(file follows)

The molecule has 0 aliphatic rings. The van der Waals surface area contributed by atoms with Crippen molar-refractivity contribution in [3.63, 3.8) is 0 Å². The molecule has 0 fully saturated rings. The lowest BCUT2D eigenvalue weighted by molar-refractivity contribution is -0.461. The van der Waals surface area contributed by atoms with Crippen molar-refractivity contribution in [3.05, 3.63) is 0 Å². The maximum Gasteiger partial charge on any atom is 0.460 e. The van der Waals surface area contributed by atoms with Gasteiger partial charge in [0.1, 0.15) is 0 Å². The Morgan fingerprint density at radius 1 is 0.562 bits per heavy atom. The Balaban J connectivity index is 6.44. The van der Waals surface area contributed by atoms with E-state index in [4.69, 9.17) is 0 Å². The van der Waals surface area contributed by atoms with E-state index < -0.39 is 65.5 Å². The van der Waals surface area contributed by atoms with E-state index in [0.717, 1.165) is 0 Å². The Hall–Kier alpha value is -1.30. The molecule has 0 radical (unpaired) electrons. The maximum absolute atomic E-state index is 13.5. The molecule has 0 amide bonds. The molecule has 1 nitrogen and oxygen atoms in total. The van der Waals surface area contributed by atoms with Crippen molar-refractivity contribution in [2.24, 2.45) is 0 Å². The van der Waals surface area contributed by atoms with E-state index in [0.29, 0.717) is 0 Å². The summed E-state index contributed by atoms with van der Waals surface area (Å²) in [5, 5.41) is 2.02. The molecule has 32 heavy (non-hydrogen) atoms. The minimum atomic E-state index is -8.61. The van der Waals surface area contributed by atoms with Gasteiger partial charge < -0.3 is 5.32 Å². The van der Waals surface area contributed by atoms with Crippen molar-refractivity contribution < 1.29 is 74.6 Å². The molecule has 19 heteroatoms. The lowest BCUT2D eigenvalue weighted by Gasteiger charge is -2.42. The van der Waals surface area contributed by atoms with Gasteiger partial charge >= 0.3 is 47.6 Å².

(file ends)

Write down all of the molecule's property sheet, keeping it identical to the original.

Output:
The molecule has 0 aliphatic rings. The van der Waals surface area contributed by atoms with Crippen molar-refractivity contribution in [3.63, 3.8) is 0 Å². The molecule has 0 fully saturated rings. The lowest BCUT2D eigenvalue weighted by molar-refractivity contribution is -0.461. The van der Waals surface area contributed by atoms with Crippen molar-refractivity contribution in [3.05, 3.63) is 0 Å². The maximum Gasteiger partial charge on any atom is 0.460 e. The van der Waals surface area contributed by atoms with Gasteiger partial charge in [0.1, 0.15) is 0 Å². The Morgan fingerprint density at radius 1 is 0.562 bits per heavy atom. The Balaban J connectivity index is 6.44. The van der Waals surface area contributed by atoms with E-state index in [4.69, 9.17) is 0 Å². The van der Waals surface area contributed by atoms with E-state index < -0.39 is 65.5 Å². The van der Waals surface area contributed by atoms with E-state index in [0.717, 1.165) is 0 Å². The Hall–Kier alpha value is -1.30. The molecule has 0 radical (unpaired) electrons. The maximum absolute atomic E-state index is 13.5. The molecule has 0 amide bonds. The molecule has 1 nitrogen and oxygen atoms in total. The van der Waals surface area contributed by atoms with Crippen molar-refractivity contribution in [2.24, 2.45) is 0 Å². The van der Waals surface area contributed by atoms with E-state index in [0.29, 0.717) is 0 Å². The summed E-state index contributed by atoms with van der Waals surface area (Å²) in [5, 5.41) is 2.02. The molecule has 32 heavy (non-hydrogen) atoms. The minimum atomic E-state index is -8.61. The van der Waals surface area contributed by atoms with Gasteiger partial charge < -0.3 is 5.32 Å². The van der Waals surface area contributed by atoms with Crippen molar-refractivity contribution < 1.29 is 74.6 Å². The molecule has 19 heteroatoms. The lowest BCUT2D eigenvalue weighted by Gasteiger charge is -2.42. The van der Waals surface area contributed by atoms with Gasteiger partial charge >= 0.3 is 47.6 Å².